I feel overwhelmed by the killing currently taking place in my two adoptive homelands, South Africa and Israel. In a country with 40% unemployment and with one of the world’s highest disparities between rich and poor, South Africa has been rocked by some of the most violent worker strikes since the apartheid era. Only three months ago, we bared witness the police shooting of 47 (mostly workers) at the Lonmin mine, which was reminiscent to many of the 1960 Sharpeville Massacre. Similar protests have spread to other parts of the country, and during one such protest near Cape Town four days ago, a 28 year-old farm worker was shot dead by the police; a photo of him lying in cold blood was plastered on the front pages of the daily newspapers.
At the same time, violence has severely escalated between Israel and the Gaza Strip, with rockets landing near Tel Aviv for the first time since the Gulf War. Air raid sirens are blaring in Jerusalem for the first time since 1967, and civilians in both Israel and Gaza are living in fear of when the next rocket or bomb will land in their vicinity.
I do not waste my energy blaming one side over the other in either conflict. The mine workers have serious grievances which need to be addressed, and their refusal to work is an expression of the exploitation and poverty which have not been adequately addressed by the democratically- elected government. The South African Police Service does its best to protect the public, but one must scrutinize the level (or lack) of training its officers receive in how to respond to these strikes.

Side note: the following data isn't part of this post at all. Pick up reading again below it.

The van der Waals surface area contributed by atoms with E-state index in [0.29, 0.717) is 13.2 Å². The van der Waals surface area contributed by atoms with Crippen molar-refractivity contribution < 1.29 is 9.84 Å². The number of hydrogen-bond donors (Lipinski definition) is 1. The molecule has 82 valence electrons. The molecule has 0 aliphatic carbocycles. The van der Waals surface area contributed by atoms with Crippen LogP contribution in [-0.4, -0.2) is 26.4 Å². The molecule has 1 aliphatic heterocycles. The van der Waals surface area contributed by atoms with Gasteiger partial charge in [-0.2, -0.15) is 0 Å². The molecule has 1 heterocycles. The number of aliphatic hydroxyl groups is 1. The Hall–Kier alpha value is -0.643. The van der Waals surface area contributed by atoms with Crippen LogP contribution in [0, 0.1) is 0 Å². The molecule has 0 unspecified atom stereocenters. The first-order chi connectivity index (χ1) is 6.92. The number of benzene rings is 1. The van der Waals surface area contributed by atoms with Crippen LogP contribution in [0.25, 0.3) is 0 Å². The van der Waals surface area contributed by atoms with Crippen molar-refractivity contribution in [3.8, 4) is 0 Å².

Israelis, particularly in the south, have been living for many years under the threat of rocket attacks. This is no way to live, and Israel has the right to defend its citizens. While I am no conspiracy theorist, as a civically-inclined Israeli citizen, it is hard for me to ignore the correlation between the current escalation in conflict and the upcoming Israeli general elections. As the saying goes, “Don’t change horses in midstream.”
Hamas brutalizes its people and its refusal to recognize Israel as a Jewish state has been detrimental to the peace process. However, Hamas’ state terrorism does not negate the genuine suffering of ordinary Gazans, who are for the most part living in deplorable conditions.
The only way I keep myself sane during such turbulent times is by applying compassion to all parties involved and by not entering into polarizing political debates, especially on Twitter. I believe that the level of violence in both South Africa and Israel/Gaza is going to get worse before it gets better, and all one can do is empathize with the people whose suffering is the result of such violence. In both conflicts, the core issues at hand are scarce resources, disconnect between elected governments and their citizens, and an ingrained culture of violence. However, this does not stop me from fantasizing about a peaceful South Africa and Middle East, b’Ezrat Hashem/Insha’Allah.
Dan Brotman made aliyah to Israel from Boston in 2005 and returned to the US in 2008. He graduated from the University of Oregon and currently lives in Cape Town, South Africa. You can follow him on Twitter at @DGBrotman.